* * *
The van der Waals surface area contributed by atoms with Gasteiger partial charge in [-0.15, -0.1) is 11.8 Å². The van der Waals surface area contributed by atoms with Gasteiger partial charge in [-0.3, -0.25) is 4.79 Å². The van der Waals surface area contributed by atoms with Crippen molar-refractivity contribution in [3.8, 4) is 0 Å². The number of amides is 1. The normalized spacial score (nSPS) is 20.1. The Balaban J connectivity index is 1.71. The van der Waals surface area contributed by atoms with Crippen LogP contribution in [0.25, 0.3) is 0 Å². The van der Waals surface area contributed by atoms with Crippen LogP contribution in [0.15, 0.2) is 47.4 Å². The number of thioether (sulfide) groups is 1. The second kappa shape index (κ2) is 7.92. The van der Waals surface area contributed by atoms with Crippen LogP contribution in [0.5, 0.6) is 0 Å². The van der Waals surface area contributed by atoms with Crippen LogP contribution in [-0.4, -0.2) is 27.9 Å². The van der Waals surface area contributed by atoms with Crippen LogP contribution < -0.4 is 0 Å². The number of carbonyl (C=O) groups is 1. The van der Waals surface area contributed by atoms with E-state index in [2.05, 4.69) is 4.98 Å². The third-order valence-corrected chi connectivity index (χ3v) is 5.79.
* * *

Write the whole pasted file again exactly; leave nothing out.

The van der Waals surface area contributed by atoms with Gasteiger partial charge in [-0.15, -0.1) is 11.8 Å². The van der Waals surface area contributed by atoms with Gasteiger partial charge in [-0.3, -0.25) is 4.79 Å². The van der Waals surface area contributed by atoms with Crippen molar-refractivity contribution in [3.8, 4) is 0 Å². The number of amides is 1. The normalized spacial score (nSPS) is 20.1. The Balaban J connectivity index is 1.71. The van der Waals surface area contributed by atoms with Crippen LogP contribution in [0.25, 0.3) is 0 Å². The van der Waals surface area contributed by atoms with Crippen LogP contribution in [0.15, 0.2) is 47.4 Å². The number of thioether (sulfide) groups is 1. The second kappa shape index (κ2) is 7.92. The van der Waals surface area contributed by atoms with Crippen LogP contribution in [0.5, 0.6) is 0 Å². The van der Waals surface area contributed by atoms with Crippen LogP contribution in [-0.4, -0.2) is 27.9 Å². The van der Waals surface area contributed by atoms with Crippen LogP contribution < -0.4 is 0 Å². The number of carbonyl (C=O) groups is 1. The van der Waals surface area contributed by atoms with E-state index in [2.05, 4.69) is 4.98 Å². The third-order valence-corrected chi connectivity index (χ3v) is 5.79.